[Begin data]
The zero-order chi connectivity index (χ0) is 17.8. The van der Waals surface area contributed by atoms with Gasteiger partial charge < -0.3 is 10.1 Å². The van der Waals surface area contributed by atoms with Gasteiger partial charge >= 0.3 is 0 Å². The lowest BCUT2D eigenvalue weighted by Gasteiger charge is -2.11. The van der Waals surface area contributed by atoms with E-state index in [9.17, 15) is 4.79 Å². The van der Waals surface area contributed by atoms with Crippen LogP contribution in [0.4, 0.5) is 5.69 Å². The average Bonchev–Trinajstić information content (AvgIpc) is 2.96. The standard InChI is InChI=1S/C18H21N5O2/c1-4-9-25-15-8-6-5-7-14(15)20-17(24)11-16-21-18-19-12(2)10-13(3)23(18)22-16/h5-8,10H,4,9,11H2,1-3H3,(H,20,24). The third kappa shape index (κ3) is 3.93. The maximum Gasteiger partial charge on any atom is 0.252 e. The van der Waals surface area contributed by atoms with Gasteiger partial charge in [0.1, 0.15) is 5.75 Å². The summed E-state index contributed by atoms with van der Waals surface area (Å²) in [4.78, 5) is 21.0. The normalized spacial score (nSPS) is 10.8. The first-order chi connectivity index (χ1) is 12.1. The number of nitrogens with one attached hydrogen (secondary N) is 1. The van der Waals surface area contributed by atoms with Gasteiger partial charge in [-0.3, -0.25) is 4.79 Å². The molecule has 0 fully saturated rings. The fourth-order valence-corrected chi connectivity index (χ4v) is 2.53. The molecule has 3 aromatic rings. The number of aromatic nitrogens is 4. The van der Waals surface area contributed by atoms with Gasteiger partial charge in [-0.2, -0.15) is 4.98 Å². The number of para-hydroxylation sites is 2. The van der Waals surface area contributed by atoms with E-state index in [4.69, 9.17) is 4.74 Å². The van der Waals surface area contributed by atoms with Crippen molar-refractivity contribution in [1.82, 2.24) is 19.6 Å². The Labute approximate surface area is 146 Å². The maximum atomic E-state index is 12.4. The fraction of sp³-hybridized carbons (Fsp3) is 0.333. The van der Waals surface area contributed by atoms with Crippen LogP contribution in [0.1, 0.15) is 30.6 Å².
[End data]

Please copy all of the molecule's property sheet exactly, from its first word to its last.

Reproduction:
The zero-order chi connectivity index (χ0) is 17.8. The van der Waals surface area contributed by atoms with Gasteiger partial charge < -0.3 is 10.1 Å². The van der Waals surface area contributed by atoms with Gasteiger partial charge >= 0.3 is 0 Å². The lowest BCUT2D eigenvalue weighted by Gasteiger charge is -2.11. The van der Waals surface area contributed by atoms with E-state index in [9.17, 15) is 4.79 Å². The van der Waals surface area contributed by atoms with Crippen LogP contribution in [0.4, 0.5) is 5.69 Å². The average Bonchev–Trinajstić information content (AvgIpc) is 2.96. The standard InChI is InChI=1S/C18H21N5O2/c1-4-9-25-15-8-6-5-7-14(15)20-17(24)11-16-21-18-19-12(2)10-13(3)23(18)22-16/h5-8,10H,4,9,11H2,1-3H3,(H,20,24). The third kappa shape index (κ3) is 3.93. The maximum Gasteiger partial charge on any atom is 0.252 e. The van der Waals surface area contributed by atoms with Gasteiger partial charge in [0.1, 0.15) is 5.75 Å². The summed E-state index contributed by atoms with van der Waals surface area (Å²) in [4.78, 5) is 21.0. The normalized spacial score (nSPS) is 10.8. The first-order chi connectivity index (χ1) is 12.1. The number of nitrogens with one attached hydrogen (secondary N) is 1. The van der Waals surface area contributed by atoms with Gasteiger partial charge in [-0.3, -0.25) is 4.79 Å². The molecule has 0 fully saturated rings. The fourth-order valence-corrected chi connectivity index (χ4v) is 2.53. The molecule has 3 aromatic rings. The number of aromatic nitrogens is 4. The van der Waals surface area contributed by atoms with Gasteiger partial charge in [-0.2, -0.15) is 4.98 Å². The number of para-hydroxylation sites is 2. The van der Waals surface area contributed by atoms with E-state index in [4.69, 9.17) is 4.74 Å². The van der Waals surface area contributed by atoms with Crippen molar-refractivity contribution in [1.82, 2.24) is 19.6 Å². The Labute approximate surface area is 146 Å². The maximum atomic E-state index is 12.4. The fraction of sp³-hybridized carbons (Fsp3) is 0.333. The van der Waals surface area contributed by atoms with Crippen LogP contribution in [0.1, 0.15) is 30.6 Å².